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Copyright is a form of protection provided by the laws of the United States to the authors of “original works of authorship,” including literary, dramatic, musical, artistic, and certain other intellectual works. Copyright Act generally gives the owner of copyright the exclusive right to do and to authorize others to do the following:
To reproduce the work in copies or phonorecords;
To prepare derivative works based upon the work;
To distribute copies or phonorecords of the work to the public by sale or other transfer of ownership, or by rental, lease, or lending;
To perform the work publicly, in the case of literary, musical, dramatic, and choreographic works, pantomimes, and motion pictures and other audiovisual works;
To display the work publicly, in the case of literary, musical, dramatic, and choreographic works, pantomimes, and pictorial, graphic, or sculptural works, including the individual images of a motion picture or other audiovisual work; and
In the case of sound recordings, to perform the work publicly by means of a digital audio transmission.
In addition, certain authors of works of visual art have the rights of attribution and integrity.
Copyright protects “original works of authorship” that are fixed in a tangible form of expression. The fixation need not be directly perceptible so long as it may be communicated with the aid of a machine or device. Copyrightable works include the following categories:
- literary works;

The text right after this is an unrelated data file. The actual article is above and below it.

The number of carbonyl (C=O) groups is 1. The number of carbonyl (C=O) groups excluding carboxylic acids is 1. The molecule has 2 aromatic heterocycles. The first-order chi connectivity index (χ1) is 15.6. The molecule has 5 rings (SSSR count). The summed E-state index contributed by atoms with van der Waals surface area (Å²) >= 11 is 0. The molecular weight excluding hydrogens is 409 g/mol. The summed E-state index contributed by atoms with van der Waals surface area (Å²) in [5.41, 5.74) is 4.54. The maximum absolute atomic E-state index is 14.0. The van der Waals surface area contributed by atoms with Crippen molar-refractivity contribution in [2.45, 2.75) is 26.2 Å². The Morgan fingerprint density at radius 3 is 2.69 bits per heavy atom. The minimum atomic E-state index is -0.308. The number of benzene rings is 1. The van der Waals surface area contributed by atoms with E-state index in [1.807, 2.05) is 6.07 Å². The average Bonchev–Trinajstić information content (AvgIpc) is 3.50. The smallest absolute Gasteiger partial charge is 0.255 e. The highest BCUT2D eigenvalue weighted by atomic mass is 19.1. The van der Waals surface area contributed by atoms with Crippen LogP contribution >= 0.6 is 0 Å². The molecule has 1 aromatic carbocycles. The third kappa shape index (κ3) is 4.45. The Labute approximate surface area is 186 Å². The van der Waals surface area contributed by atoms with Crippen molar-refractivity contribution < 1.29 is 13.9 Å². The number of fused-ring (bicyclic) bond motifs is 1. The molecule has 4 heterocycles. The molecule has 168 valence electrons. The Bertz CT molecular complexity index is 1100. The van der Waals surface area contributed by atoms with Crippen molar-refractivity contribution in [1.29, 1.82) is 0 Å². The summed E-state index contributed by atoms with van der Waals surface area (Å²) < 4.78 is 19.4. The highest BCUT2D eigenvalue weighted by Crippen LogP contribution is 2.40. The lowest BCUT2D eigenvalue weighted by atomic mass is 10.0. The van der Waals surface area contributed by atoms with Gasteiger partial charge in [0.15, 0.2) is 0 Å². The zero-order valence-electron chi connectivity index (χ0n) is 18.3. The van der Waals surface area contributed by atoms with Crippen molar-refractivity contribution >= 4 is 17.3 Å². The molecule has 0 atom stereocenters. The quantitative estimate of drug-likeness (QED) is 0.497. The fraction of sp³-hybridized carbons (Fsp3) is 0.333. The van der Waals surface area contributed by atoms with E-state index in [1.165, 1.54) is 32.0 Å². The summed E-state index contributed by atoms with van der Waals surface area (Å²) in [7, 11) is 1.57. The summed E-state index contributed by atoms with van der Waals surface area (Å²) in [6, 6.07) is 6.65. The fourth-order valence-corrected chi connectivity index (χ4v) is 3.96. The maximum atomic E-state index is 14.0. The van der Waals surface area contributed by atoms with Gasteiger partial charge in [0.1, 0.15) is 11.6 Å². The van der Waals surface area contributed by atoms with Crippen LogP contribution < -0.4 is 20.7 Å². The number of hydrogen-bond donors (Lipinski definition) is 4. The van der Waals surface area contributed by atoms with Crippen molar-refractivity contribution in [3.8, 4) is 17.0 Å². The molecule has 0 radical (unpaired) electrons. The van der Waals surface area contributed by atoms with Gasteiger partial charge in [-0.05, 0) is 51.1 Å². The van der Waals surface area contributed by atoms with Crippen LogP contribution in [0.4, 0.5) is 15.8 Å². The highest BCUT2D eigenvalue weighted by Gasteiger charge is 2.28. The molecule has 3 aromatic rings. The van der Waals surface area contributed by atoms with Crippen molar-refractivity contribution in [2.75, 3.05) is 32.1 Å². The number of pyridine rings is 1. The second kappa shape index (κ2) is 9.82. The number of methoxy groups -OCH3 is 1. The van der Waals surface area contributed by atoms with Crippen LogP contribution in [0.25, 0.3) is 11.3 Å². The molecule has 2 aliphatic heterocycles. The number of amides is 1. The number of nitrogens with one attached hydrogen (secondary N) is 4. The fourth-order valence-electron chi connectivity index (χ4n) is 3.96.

- musical works, including any accompanying words
- dramatic works, including any accompanying music
- pantomimes and choreographic works
- pictorial, graphic, and sculptural works
- motion pictures and other audiovisual works
- sound recordings
- architectural works
These categories should be viewed broadly. For example, computer programs and most “compilations” may be registered as “literary works”; maps and architectural plans may be registered as “pictorial, graphic, and sculptural works.”
Several categories of material are generally not eligible for federal copyright protection. These include among others:
Works that have not been fixed in a tangible form of expression (for example, choreographic works that have not been notated or recorded, or improvisational speeches or performances that have not been written or recorded)
Titles, names, short phrases, and slogans; familiar symbols or designs; mere variations of typographic ornamentation, lettering, or coloring; mere listings of ingredients or contents
Ideas, procedures, methods, systems, processes, concepts, principles, discoveries, or devices, as distinguished from a description, explanation, or illustration
Works consisting entirely of information that is common property and containing no original authorship (for example: standard calendars, height and weight charts, tape measures and rulers, and lists or tables taken from public documents or other common sources).
Register your book, manuscript, online work, pamphlet, poetry, report, test, automated database, computer program, or other text.
Register your pictorial, graphic, or sculptural work, including 2-dimensional and 3-dimensional work of fine, graphic, and applied art. Also, register architectural work.
Register your musical work, dramatic work, script, pantomime, choreography, motion picture, or other audiovisual work.
Register your recording of music, drama, or a lecture.
Register your periodical, newspaper, magazine, or other similar work.
Register your mask work. (This protection relates to integrated circuits on a semiconductor chip.)